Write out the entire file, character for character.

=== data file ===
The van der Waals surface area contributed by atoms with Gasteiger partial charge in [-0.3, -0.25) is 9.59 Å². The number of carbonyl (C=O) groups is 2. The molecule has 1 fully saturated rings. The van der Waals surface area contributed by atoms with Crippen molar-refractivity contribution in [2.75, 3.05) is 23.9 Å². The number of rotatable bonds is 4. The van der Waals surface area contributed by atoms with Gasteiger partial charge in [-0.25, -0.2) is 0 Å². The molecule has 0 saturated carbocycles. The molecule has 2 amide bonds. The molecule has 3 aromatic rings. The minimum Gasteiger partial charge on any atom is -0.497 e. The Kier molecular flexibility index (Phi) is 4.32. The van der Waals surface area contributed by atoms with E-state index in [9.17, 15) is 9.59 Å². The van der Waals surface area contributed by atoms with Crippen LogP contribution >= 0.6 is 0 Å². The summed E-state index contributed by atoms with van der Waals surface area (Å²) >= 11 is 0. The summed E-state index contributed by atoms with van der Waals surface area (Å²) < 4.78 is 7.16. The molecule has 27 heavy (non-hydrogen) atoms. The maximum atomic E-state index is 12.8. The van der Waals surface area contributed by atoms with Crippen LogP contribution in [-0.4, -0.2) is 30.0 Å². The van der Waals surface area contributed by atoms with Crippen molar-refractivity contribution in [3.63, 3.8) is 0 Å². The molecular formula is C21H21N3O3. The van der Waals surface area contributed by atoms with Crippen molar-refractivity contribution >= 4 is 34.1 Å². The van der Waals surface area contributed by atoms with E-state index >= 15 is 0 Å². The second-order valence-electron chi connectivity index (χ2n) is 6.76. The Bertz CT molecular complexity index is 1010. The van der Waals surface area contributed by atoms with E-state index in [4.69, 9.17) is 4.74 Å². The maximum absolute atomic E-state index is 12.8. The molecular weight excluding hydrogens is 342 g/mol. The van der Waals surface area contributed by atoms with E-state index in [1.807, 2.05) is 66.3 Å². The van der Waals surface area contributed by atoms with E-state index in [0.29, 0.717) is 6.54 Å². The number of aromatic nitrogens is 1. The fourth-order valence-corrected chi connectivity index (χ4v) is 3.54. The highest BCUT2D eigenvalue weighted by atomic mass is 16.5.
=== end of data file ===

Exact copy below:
The van der Waals surface area contributed by atoms with Gasteiger partial charge in [-0.3, -0.25) is 9.59 Å². The number of carbonyl (C=O) groups is 2. The molecule has 1 fully saturated rings. The van der Waals surface area contributed by atoms with Crippen molar-refractivity contribution in [2.75, 3.05) is 23.9 Å². The number of rotatable bonds is 4. The van der Waals surface area contributed by atoms with Gasteiger partial charge in [-0.25, -0.2) is 0 Å². The molecule has 0 saturated carbocycles. The molecule has 2 amide bonds. The molecule has 3 aromatic rings. The minimum Gasteiger partial charge on any atom is -0.497 e. The Kier molecular flexibility index (Phi) is 4.32. The van der Waals surface area contributed by atoms with E-state index in [9.17, 15) is 9.59 Å². The van der Waals surface area contributed by atoms with Crippen LogP contribution >= 0.6 is 0 Å². The summed E-state index contributed by atoms with van der Waals surface area (Å²) >= 11 is 0. The summed E-state index contributed by atoms with van der Waals surface area (Å²) < 4.78 is 7.16. The molecule has 27 heavy (non-hydrogen) atoms. The maximum atomic E-state index is 12.8. The van der Waals surface area contributed by atoms with Crippen LogP contribution in [-0.4, -0.2) is 30.0 Å². The van der Waals surface area contributed by atoms with Crippen molar-refractivity contribution in [3.63, 3.8) is 0 Å². The molecular formula is C21H21N3O3. The van der Waals surface area contributed by atoms with Crippen molar-refractivity contribution >= 4 is 34.1 Å². The van der Waals surface area contributed by atoms with E-state index >= 15 is 0 Å². The second-order valence-electron chi connectivity index (χ2n) is 6.76. The Bertz CT molecular complexity index is 1010. The van der Waals surface area contributed by atoms with E-state index in [4.69, 9.17) is 4.74 Å². The maximum absolute atomic E-state index is 12.8. The molecular weight excluding hydrogens is 342 g/mol. The van der Waals surface area contributed by atoms with E-state index in [1.807, 2.05) is 66.3 Å². The van der Waals surface area contributed by atoms with E-state index in [0.29, 0.717) is 6.54 Å². The number of aromatic nitrogens is 1. The fourth-order valence-corrected chi connectivity index (χ4v) is 3.54. The highest BCUT2D eigenvalue weighted by atomic mass is 16.5.